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Wales future generations bill ‘falls short’ in enforcing sustainability



A pioneering bill that would require public bodies in Wales to consider sustainability in all decision-making has been criticised for its vagueness and lack of ambition.

The wellbeing of future generations bill was formally introduced to ministers at the National Assembly on Monday and will now begin its legislative passage.

The bill will bind sustainable development principles in law, setting wellbeing goals and requiring ministers to report annually on their progress.

It would force the government and other public bodies to take a long-term approach, considering how the needs of unborn generations may be affected by their approach to issues such as climate change, energy and healthcare.

“The wellbeing of future generations bill will set ambitious, long-term economic, social and environmental goals to reflect the Wales we want to see, both now and in the future,” said Jeff Cuthbert, who as minister for communities and tackling poverty unveiled the bill on Monday.  

“By putting these goals into law, public services in Wales will work towards achieving a prosperous, resilient, healthier, more equal Wales with cohesive communities and a vibrant and thriving culture and Welsh language.”

However, while campaigners have welcomed the bill in principle, some have expressed concern about a lack of clear targets.

The Sustainable Development Alliance – a coalition of over 20 organisations, including Oxfam, the WWF and Christian Aid – have urged ministers to deliver a “strong and effective” bill. 

“If this law is to be effective in future-proofing our country, it needs to set clearer goals, which take account of future challenges and give more priority to the long term consequences of today’s decisions,” said Anne Meikle, the chair of the alliance. 

“We need to be prepared for a world where there is fierce competition for resources such as energy and timber, and recognise that decisions we make in Wales have a direct impact on people and nature globally.” 

She added, “Yet as it stands, the bill falls short in terms of changing the way the public sector works to tackle such big, long-term issues.”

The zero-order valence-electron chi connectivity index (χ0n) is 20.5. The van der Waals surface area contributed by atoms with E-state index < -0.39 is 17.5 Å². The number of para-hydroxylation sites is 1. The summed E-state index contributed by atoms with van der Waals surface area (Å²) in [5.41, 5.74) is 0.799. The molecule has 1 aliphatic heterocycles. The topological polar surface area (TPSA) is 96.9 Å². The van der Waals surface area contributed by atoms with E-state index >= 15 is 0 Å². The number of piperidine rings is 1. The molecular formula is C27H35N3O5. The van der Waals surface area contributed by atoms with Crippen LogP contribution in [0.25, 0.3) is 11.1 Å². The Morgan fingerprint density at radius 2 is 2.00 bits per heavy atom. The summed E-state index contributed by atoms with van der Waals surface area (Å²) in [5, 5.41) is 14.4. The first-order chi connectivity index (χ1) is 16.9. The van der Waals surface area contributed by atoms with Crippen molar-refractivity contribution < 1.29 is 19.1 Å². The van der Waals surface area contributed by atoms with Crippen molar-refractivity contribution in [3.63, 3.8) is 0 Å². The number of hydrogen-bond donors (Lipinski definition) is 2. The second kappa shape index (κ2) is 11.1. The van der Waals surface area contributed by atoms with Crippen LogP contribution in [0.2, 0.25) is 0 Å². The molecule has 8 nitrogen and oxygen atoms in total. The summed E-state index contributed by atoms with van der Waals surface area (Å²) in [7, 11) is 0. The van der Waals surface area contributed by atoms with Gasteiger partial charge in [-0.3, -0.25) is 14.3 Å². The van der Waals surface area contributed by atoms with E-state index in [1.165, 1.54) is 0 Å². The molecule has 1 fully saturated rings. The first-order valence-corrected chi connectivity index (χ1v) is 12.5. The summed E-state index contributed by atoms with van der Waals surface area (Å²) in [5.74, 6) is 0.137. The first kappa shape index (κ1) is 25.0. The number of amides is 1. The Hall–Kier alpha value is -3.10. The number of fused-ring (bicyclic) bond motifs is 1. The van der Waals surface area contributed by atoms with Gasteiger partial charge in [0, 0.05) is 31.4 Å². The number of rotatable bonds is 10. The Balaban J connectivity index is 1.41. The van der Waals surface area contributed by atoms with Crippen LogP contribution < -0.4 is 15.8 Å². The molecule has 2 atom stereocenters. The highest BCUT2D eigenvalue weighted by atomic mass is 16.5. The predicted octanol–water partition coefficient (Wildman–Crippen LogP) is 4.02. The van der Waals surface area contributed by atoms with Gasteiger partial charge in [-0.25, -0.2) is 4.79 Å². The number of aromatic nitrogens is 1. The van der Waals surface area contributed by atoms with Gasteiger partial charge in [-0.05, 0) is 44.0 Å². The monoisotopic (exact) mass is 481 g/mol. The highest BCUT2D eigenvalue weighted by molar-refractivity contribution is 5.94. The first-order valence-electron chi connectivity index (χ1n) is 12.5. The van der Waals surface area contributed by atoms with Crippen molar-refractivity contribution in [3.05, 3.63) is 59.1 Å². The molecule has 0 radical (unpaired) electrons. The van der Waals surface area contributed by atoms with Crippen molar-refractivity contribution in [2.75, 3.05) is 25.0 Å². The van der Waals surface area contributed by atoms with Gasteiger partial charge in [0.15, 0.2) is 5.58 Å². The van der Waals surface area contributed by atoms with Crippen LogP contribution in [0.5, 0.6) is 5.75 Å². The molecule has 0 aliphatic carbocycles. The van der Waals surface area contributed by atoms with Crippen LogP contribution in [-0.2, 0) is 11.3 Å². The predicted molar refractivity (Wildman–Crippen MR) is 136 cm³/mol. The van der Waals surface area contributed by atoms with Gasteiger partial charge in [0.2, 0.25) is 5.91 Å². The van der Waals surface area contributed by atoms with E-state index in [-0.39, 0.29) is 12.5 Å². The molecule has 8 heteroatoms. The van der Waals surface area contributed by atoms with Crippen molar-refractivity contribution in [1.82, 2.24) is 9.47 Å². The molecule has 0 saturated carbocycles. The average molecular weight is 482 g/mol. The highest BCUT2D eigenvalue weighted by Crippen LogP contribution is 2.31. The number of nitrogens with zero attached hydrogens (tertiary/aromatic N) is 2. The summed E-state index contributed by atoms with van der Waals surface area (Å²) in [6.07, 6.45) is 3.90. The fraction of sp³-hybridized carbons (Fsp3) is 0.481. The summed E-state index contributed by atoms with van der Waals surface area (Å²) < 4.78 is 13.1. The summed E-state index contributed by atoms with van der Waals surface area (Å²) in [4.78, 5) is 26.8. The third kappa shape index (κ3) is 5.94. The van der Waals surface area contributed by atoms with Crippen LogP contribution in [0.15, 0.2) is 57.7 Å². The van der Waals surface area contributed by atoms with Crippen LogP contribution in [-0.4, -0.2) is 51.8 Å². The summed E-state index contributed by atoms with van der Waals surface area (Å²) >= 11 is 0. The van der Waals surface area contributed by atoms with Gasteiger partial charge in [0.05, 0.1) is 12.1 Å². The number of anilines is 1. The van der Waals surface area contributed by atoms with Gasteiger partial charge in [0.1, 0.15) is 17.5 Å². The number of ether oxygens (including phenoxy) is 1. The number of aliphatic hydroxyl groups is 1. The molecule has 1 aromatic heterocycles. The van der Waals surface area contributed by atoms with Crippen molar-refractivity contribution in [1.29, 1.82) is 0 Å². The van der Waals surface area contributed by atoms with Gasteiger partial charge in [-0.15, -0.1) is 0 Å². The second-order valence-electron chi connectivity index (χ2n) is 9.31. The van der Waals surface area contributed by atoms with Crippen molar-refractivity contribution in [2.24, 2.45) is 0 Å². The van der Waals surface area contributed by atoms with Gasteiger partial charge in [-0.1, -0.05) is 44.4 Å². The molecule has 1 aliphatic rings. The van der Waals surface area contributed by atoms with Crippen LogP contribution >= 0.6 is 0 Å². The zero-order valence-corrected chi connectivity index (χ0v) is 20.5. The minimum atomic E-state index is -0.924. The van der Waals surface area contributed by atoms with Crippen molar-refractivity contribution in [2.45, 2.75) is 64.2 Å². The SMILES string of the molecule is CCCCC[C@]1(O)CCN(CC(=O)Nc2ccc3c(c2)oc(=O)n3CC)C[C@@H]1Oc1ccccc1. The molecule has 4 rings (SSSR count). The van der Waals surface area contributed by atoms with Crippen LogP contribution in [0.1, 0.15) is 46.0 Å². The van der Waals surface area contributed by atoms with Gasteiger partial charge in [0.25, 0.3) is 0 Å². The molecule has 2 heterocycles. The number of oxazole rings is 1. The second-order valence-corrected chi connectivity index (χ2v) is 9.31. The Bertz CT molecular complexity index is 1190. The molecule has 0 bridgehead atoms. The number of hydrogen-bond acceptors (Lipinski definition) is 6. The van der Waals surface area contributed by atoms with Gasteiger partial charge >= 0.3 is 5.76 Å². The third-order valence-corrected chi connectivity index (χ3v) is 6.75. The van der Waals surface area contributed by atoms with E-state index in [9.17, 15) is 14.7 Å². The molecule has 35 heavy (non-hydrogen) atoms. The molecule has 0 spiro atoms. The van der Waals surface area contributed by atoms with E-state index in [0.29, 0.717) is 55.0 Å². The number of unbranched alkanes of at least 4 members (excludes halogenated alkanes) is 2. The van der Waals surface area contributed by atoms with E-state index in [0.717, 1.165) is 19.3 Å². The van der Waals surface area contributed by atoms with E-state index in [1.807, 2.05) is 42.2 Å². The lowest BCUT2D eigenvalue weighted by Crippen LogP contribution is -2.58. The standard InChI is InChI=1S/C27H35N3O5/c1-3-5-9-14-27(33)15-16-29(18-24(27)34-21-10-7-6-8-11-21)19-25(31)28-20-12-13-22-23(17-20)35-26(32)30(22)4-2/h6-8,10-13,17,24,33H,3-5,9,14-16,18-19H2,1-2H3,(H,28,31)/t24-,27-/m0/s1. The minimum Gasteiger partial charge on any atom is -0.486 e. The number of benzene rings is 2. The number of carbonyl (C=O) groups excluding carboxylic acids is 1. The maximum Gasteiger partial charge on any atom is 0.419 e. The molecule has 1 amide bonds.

Opposition politicians also claim that in its present form, the bill is far weaker than initially proposed. 

“I doubt anyone would disagree with the sentiments behind this bill. However, in its current state […] it is still distinctly lacking in clarity, direction and purpose,” Liberal Democrat environment spokesman William Powell told Wales Online.

“The bill has changed from being about building an environmentally sustainable future, to instead being a ‘catch-all’ bill, seeking to improve everything. 

“By doing so, there is a worry that it is spread too widely and won’t actually have the desired effects.” 

The introduction of the future generations bill coincided with the publication of an interim report from the Wales We Want projectThe initiative, launched in February to ask the people of Wales what they want their country to be like in the year 2050, has been used to inform the priorities of the proposed bill. 

The report surveyed a variety of networks, NGOs and community and business groups asking which issues were most critical to the wellbeing and prosperity of future generations. 

Climate change and the state of nature topped the poll, with 69.5% of respondents identifying the importance of environmental sustainability.

Photo: National Assembly for Wales via Flickr

Further reading:

Climate change biggest concern for future generations in Wales

Sustainable thinking: how do we make our democracy sustainable?

Political parties on the spot: how do we make our democracy sustainable?

Power to the people: how do we make our democracy sustainable?

The Guide to Sustainable Democracy 2014



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